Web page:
A few weeks ago, I had the great pleasure of speaking to this year's Masters of Marketing Research students at the University of GA. I'm a teacher by nature - my Dad was a teacher; I went to graduate school to be a teacher; I love teaching. So, giving a seminar on my favorite methodology was a blast, but the best part of the seminar happened when the teaching was over.
That's when the straight-talk about employment began - client-side, supplier-side, B2B, CPG, big company, small company? So, many decisions when the world as at your feet. After the session, I received lots of LinkedIn requests and gratitude, but one particular student emailed me to ask for interviewing advice. I gave it a lot of thought because I used to do much of the hiring at my last employer. I didn't want to give her the same rote advice that you can find with a Google search. This is what I came up with, and I hope that it can help someone else out there...
Get Interviewing Training - Find it wherever you can, but learn how to tell the story of YOU. Obviously, be prepared for the most common questions, but go beyond that. Have 6-8 anecdotes prepared that you can whip out at any time to relate to any question. Know those stories well so that you aren't searching for answers and you keep your story on point. Think about the interview like a qualitative report - you want to tell a comprehensive story at the end of which they are compelled to take action. The only difference is that the action is hiring you!
If you are in school, check with the Career Center to see if they offer practice interviewing. You can also see if you can find a reputable interviewing trainer or at the very least practice with a friend.
Learn the Stereotypes about Millennials - I talk to a lot of other people that are still working for bigger companies, and there is often talk about Millennials. Some of it is positive, some negative, but the bottom line is that Millennials are challenging HR Departments everywhere. If you are a Millennial, you should Google the reputation and learn what people are saying. When you craft your narrative in #1, you want to subtly combat any negative perceptions. Don't go out and say, "I'm not a typical Millennial because blah blah blah," but find ways to weave some counter arguments into your stories. You want them to feel confidant that hiring you is easy and that they don't need to reengineer their entire HR department to deal with you.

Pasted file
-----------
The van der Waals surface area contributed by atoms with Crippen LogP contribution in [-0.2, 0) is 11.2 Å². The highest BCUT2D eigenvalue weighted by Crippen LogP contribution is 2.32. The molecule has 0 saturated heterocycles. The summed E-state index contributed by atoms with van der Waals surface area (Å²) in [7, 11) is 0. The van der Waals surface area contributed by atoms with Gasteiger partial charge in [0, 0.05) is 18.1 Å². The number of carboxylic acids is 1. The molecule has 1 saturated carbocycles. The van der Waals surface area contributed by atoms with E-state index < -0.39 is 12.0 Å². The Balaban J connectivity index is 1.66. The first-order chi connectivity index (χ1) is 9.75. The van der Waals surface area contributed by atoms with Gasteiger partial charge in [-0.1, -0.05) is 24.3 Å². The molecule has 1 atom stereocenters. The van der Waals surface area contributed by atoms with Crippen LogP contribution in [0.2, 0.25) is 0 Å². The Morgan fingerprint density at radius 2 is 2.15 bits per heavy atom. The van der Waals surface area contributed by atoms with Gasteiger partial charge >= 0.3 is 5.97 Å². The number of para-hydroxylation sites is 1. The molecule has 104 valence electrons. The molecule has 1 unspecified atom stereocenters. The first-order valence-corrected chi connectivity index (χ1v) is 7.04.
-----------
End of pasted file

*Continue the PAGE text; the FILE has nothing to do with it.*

I realize that you might not be a Millennial and that age discrimination is illegal, but think about what someone might say as an objection to hiring you. Don't be neurotic about it, but realize that the people that interview you will either rate all of the candidates or meet to discuss them. Don't give them an obvious reason to move you to the bottom of the list.
Know Your Strengths
- If you haven't already done the Strengths Finder assessment, do it now. Buy the book Now, Discover Your Strengths
, read the first chapter, do the test, and then you are on your way. I'm telling you to do it not just to help you with #1 but because I think it will help you evaluate the type of positions you should apply for. In addition, it will help you craft some really good questions to throw back at the potential employer. For example, one of my strengths is Learning which basically means that I have a restless mind, and I constantly need to be challenged with new information, topics, etc. So, I would ask an employer how this position might challenge me and what learning opportunities they provide. Those types of questions will not only help you evaluate the position, but will also signal to the employer that you know what motivates you and exactly what you are looking for. Win-Win!
Well, that's all I have. I really hope that this is helpful to someone out there